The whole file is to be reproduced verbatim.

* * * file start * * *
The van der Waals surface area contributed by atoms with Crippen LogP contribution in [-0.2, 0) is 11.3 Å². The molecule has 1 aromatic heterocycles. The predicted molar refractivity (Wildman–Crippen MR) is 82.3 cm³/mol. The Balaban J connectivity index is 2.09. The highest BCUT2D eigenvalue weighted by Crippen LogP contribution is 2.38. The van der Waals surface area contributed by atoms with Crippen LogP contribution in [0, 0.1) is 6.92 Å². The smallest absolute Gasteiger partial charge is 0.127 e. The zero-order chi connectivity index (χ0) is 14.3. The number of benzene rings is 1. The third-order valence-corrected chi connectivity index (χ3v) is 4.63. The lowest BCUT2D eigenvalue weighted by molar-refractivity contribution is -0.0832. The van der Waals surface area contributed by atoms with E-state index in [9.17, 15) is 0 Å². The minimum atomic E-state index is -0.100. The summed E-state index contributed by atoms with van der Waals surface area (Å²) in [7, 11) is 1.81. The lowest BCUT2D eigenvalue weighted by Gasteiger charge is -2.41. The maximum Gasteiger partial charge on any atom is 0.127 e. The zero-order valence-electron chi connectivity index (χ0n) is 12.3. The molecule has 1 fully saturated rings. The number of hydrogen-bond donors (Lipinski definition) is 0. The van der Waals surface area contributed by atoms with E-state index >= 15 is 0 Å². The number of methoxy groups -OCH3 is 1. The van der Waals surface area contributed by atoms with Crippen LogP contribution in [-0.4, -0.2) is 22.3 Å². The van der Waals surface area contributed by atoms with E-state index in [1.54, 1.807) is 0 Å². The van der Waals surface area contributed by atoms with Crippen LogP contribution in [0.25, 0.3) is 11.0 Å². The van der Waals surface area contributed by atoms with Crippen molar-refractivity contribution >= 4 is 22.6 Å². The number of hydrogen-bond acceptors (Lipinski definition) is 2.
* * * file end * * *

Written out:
The van der Waals surface area contributed by atoms with Crippen LogP contribution in [-0.2, 0) is 11.3 Å². The molecule has 1 aromatic heterocycles. The predicted molar refractivity (Wildman–Crippen MR) is 82.3 cm³/mol. The Balaban J connectivity index is 2.09. The highest BCUT2D eigenvalue weighted by Crippen LogP contribution is 2.38. The van der Waals surface area contributed by atoms with Crippen LogP contribution in [0, 0.1) is 6.92 Å². The smallest absolute Gasteiger partial charge is 0.127 e. The zero-order chi connectivity index (χ0) is 14.3. The number of benzene rings is 1. The third-order valence-corrected chi connectivity index (χ3v) is 4.63. The lowest BCUT2D eigenvalue weighted by molar-refractivity contribution is -0.0832. The van der Waals surface area contributed by atoms with E-state index in [9.17, 15) is 0 Å². The minimum atomic E-state index is -0.100. The summed E-state index contributed by atoms with van der Waals surface area (Å²) in [7, 11) is 1.81. The lowest BCUT2D eigenvalue weighted by Gasteiger charge is -2.41. The maximum Gasteiger partial charge on any atom is 0.127 e. The zero-order valence-electron chi connectivity index (χ0n) is 12.3. The molecule has 1 fully saturated rings. The number of hydrogen-bond donors (Lipinski definition) is 0. The van der Waals surface area contributed by atoms with E-state index >= 15 is 0 Å². The number of methoxy groups -OCH3 is 1. The van der Waals surface area contributed by atoms with Crippen LogP contribution in [-0.4, -0.2) is 22.3 Å². The van der Waals surface area contributed by atoms with E-state index in [1.54, 1.807) is 0 Å². The van der Waals surface area contributed by atoms with Crippen LogP contribution in [0.25, 0.3) is 11.0 Å². The van der Waals surface area contributed by atoms with Crippen molar-refractivity contribution >= 4 is 22.6 Å². The number of hydrogen-bond acceptors (Lipinski definition) is 2.